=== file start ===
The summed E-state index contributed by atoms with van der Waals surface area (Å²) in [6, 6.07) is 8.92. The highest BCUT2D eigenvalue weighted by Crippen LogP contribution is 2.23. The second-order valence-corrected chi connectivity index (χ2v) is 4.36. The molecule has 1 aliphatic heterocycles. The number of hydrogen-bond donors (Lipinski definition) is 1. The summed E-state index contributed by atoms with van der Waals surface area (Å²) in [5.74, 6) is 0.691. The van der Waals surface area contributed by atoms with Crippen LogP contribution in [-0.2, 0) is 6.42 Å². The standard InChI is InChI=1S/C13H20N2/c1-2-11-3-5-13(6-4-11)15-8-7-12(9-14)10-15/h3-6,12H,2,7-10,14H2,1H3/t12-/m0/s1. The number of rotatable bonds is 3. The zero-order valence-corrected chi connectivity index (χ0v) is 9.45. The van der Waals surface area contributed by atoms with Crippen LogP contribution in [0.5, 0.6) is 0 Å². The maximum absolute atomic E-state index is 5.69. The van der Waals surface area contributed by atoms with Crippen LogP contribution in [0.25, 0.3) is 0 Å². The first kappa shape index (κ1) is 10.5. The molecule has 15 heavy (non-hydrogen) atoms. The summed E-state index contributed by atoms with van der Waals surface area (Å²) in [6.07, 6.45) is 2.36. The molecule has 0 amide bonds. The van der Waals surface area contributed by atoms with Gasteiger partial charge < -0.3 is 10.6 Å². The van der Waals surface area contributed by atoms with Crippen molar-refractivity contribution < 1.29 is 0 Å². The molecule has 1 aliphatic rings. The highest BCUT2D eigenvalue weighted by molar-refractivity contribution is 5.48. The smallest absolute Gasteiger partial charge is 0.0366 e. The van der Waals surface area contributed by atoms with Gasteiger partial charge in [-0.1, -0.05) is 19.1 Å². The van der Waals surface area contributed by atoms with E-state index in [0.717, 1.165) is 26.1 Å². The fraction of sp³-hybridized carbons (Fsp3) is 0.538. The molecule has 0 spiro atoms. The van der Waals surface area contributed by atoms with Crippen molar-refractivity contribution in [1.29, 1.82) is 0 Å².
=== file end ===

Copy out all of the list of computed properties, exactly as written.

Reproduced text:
The summed E-state index contributed by atoms with van der Waals surface area (Å²) in [6, 6.07) is 8.92. The highest BCUT2D eigenvalue weighted by Crippen LogP contribution is 2.23. The second-order valence-corrected chi connectivity index (χ2v) is 4.36. The molecule has 1 aliphatic heterocycles. The number of hydrogen-bond donors (Lipinski definition) is 1. The summed E-state index contributed by atoms with van der Waals surface area (Å²) in [5.74, 6) is 0.691. The van der Waals surface area contributed by atoms with Crippen LogP contribution in [-0.2, 0) is 6.42 Å². The standard InChI is InChI=1S/C13H20N2/c1-2-11-3-5-13(6-4-11)15-8-7-12(9-14)10-15/h3-6,12H,2,7-10,14H2,1H3/t12-/m0/s1. The number of rotatable bonds is 3. The zero-order valence-corrected chi connectivity index (χ0v) is 9.45. The van der Waals surface area contributed by atoms with Crippen LogP contribution in [0.5, 0.6) is 0 Å². The maximum absolute atomic E-state index is 5.69. The van der Waals surface area contributed by atoms with Crippen LogP contribution in [0.25, 0.3) is 0 Å². The first kappa shape index (κ1) is 10.5. The molecule has 15 heavy (non-hydrogen) atoms. The summed E-state index contributed by atoms with van der Waals surface area (Å²) in [6.07, 6.45) is 2.36. The molecule has 0 amide bonds. The van der Waals surface area contributed by atoms with Gasteiger partial charge < -0.3 is 10.6 Å². The van der Waals surface area contributed by atoms with Crippen molar-refractivity contribution < 1.29 is 0 Å². The molecule has 1 aliphatic rings. The highest BCUT2D eigenvalue weighted by molar-refractivity contribution is 5.48. The smallest absolute Gasteiger partial charge is 0.0366 e. The van der Waals surface area contributed by atoms with Gasteiger partial charge in [-0.1, -0.05) is 19.1 Å². The van der Waals surface area contributed by atoms with E-state index in [0.717, 1.165) is 26.1 Å². The fraction of sp³-hybridized carbons (Fsp3) is 0.538. The molecule has 0 spiro atoms. The van der Waals surface area contributed by atoms with Crippen molar-refractivity contribution in [1.29, 1.82) is 0 Å².